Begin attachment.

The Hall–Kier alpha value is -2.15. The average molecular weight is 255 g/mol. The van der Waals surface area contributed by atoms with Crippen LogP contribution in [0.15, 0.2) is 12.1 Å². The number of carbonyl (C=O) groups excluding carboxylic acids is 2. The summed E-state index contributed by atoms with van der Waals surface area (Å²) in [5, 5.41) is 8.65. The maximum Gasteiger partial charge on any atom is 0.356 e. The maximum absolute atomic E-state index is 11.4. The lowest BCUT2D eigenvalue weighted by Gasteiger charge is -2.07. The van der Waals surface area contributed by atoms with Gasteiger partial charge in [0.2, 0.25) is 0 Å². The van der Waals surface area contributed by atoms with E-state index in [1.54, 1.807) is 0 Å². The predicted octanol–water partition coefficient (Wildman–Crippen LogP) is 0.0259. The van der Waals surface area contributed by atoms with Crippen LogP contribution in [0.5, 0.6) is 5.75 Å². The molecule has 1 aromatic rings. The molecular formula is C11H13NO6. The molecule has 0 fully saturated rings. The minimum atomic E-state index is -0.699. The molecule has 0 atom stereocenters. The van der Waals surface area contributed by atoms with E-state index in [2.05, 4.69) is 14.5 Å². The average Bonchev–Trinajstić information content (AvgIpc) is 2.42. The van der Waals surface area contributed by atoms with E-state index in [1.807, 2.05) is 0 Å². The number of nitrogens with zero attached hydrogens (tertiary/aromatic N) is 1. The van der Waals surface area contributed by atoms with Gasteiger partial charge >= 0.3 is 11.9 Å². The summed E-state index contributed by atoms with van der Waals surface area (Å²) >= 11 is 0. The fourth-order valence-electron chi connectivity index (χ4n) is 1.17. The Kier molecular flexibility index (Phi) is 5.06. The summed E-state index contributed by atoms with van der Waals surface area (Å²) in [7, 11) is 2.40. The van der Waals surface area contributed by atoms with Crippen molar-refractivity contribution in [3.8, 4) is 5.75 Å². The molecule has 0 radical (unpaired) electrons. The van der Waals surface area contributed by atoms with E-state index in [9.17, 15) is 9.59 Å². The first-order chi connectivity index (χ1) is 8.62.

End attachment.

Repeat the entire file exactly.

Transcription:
The Hall–Kier alpha value is -2.15. The average molecular weight is 255 g/mol. The van der Waals surface area contributed by atoms with Crippen LogP contribution in [0.15, 0.2) is 12.1 Å². The number of carbonyl (C=O) groups excluding carboxylic acids is 2. The summed E-state index contributed by atoms with van der Waals surface area (Å²) in [5, 5.41) is 8.65. The maximum Gasteiger partial charge on any atom is 0.356 e. The maximum absolute atomic E-state index is 11.4. The lowest BCUT2D eigenvalue weighted by Gasteiger charge is -2.07. The van der Waals surface area contributed by atoms with Gasteiger partial charge in [0.2, 0.25) is 0 Å². The van der Waals surface area contributed by atoms with E-state index in [1.54, 1.807) is 0 Å². The predicted octanol–water partition coefficient (Wildman–Crippen LogP) is 0.0259. The van der Waals surface area contributed by atoms with Crippen LogP contribution in [0.5, 0.6) is 5.75 Å². The molecule has 1 aromatic rings. The molecular formula is C11H13NO6. The molecule has 0 fully saturated rings. The minimum atomic E-state index is -0.699. The molecule has 0 atom stereocenters. The van der Waals surface area contributed by atoms with E-state index in [2.05, 4.69) is 14.5 Å². The average Bonchev–Trinajstić information content (AvgIpc) is 2.42. The van der Waals surface area contributed by atoms with E-state index in [1.807, 2.05) is 0 Å². The number of nitrogens with zero attached hydrogens (tertiary/aromatic N) is 1. The van der Waals surface area contributed by atoms with Gasteiger partial charge >= 0.3 is 11.9 Å². The summed E-state index contributed by atoms with van der Waals surface area (Å²) >= 11 is 0. The fourth-order valence-electron chi connectivity index (χ4n) is 1.17. The Kier molecular flexibility index (Phi) is 5.06. The summed E-state index contributed by atoms with van der Waals surface area (Å²) in [7, 11) is 2.40. The van der Waals surface area contributed by atoms with Crippen molar-refractivity contribution in [3.8, 4) is 5.75 Å². The molecule has 0 radical (unpaired) electrons. The van der Waals surface area contributed by atoms with E-state index in [9.17, 15) is 9.59 Å². The first-order chi connectivity index (χ1) is 8.62.